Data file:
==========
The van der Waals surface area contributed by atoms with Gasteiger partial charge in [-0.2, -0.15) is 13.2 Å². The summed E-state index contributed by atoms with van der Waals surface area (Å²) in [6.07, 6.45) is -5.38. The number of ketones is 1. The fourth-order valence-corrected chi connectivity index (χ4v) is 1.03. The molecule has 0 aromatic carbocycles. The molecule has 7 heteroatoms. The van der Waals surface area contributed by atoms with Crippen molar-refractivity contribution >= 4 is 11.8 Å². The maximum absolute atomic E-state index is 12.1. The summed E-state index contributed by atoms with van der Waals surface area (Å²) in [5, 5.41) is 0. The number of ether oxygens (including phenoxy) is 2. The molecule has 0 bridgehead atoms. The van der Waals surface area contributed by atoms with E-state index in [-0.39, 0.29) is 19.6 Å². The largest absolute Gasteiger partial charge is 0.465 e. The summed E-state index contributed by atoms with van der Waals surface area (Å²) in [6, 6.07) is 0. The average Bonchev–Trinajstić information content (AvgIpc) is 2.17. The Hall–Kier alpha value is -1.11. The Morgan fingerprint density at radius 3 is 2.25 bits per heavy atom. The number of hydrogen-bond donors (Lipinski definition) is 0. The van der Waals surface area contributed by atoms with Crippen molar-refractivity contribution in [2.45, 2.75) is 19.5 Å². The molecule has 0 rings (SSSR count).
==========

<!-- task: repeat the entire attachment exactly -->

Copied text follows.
The van der Waals surface area contributed by atoms with Gasteiger partial charge in [-0.2, -0.15) is 13.2 Å². The summed E-state index contributed by atoms with van der Waals surface area (Å²) in [6.07, 6.45) is -5.38. The number of ketones is 1. The fourth-order valence-corrected chi connectivity index (χ4v) is 1.03. The molecule has 0 aromatic carbocycles. The molecule has 7 heteroatoms. The van der Waals surface area contributed by atoms with Crippen molar-refractivity contribution >= 4 is 11.8 Å². The maximum absolute atomic E-state index is 12.1. The summed E-state index contributed by atoms with van der Waals surface area (Å²) in [5, 5.41) is 0. The number of ether oxygens (including phenoxy) is 2. The molecule has 0 bridgehead atoms. The van der Waals surface area contributed by atoms with E-state index in [-0.39, 0.29) is 19.6 Å². The largest absolute Gasteiger partial charge is 0.465 e. The summed E-state index contributed by atoms with van der Waals surface area (Å²) in [6, 6.07) is 0. The average Bonchev–Trinajstić information content (AvgIpc) is 2.17. The Hall–Kier alpha value is -1.11. The Morgan fingerprint density at radius 3 is 2.25 bits per heavy atom. The number of hydrogen-bond donors (Lipinski definition) is 0. The van der Waals surface area contributed by atoms with Crippen molar-refractivity contribution in [2.45, 2.75) is 19.5 Å². The molecule has 0 rings (SSSR count).